Fusco C, Pisani F, Faienza C. Idiopathic stabbing headache: clinical characteristics of children and adolescents. Brain Dev. 2003;25:237-240.

Very few cases of short-lasting headaches have been reported in children and adolescents. The aim of this study is to describe a group of patients in the pediatric age group with short attacks of head pain and to demonstrate that they are not easily classified according to existing criteria for adults. We describe 23 subjects in retrospect, 12 males and 11 females, with brief attacks of headache, stabbing in nature, self-limited, lasting from a few seconds to 15 min. This sample was taken from a total population of 548 children and adolescents referred to our Pediatric Headache Unit during the years 1995-1999. Mean age at onset of symptomatology was 9 years. The localization of the headache was bilateral in 60% of the patients and unilateral in 40%. The pain was either unifocal at the orbit or temple (60%) or multifocal (40%). In 24% of the children, the interictal awake EEG showed infrequent posterior slow-waves. In 12 patients we used paracetamol with a good response. Although these painful episodes shared some aspects with the adult form of idiopathic stabbing headache, they had different durations of attack, and other primary headache syndromes did not accompany them either at the time of presentation or during the following 2 years. Short attacks of headache are present in the pediatric age group and are not easily classified according to the International Headache Society criteria. Their nature and correlation with migraine remains unclear. We propose follow-up of these subjects to obtain a better description of the natural history of these forms of headache in the pediatric age group.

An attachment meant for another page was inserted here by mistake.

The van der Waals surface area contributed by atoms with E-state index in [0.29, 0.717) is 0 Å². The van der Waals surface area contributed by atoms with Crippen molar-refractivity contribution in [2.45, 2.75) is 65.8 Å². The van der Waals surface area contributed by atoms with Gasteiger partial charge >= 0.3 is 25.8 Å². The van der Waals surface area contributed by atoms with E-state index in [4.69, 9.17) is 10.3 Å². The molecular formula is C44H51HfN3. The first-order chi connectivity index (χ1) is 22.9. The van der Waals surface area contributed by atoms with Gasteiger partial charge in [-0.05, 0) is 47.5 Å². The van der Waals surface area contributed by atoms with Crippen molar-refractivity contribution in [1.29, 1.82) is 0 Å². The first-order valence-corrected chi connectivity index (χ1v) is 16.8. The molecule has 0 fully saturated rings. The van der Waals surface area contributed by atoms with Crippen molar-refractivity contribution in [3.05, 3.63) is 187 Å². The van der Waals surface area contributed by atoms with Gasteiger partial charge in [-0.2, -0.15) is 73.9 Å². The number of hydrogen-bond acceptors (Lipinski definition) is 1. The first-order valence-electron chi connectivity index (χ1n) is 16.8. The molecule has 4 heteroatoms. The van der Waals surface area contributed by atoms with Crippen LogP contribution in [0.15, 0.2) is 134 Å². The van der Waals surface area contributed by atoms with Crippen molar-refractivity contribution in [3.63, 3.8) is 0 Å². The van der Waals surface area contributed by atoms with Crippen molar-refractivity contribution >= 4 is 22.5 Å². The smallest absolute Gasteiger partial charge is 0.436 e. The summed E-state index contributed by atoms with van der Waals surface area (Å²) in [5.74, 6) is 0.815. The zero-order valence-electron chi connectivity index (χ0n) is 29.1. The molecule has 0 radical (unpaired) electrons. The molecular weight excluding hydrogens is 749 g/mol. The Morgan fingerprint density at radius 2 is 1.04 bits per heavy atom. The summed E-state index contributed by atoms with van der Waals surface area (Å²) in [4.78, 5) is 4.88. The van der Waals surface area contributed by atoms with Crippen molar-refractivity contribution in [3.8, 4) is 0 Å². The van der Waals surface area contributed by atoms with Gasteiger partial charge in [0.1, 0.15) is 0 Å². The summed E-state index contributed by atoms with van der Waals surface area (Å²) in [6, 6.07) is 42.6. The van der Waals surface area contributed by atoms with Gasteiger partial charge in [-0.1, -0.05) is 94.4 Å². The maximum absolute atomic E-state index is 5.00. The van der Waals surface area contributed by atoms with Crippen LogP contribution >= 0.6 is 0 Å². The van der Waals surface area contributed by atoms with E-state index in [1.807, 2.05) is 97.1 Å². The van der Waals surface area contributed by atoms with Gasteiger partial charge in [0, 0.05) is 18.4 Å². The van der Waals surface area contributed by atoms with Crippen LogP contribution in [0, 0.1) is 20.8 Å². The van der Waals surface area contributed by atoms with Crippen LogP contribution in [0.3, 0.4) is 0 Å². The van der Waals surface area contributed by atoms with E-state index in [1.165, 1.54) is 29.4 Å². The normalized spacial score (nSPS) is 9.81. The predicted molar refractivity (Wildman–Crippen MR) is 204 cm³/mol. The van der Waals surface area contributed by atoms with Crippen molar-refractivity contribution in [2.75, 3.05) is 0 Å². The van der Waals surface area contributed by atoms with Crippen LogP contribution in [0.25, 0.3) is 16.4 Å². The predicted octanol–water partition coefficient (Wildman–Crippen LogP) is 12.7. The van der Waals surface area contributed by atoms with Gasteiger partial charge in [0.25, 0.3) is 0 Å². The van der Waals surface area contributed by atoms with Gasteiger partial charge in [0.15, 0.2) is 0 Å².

Comment: An additional question: will all indomethacin-responsive syndromes be clinically different in children? SJT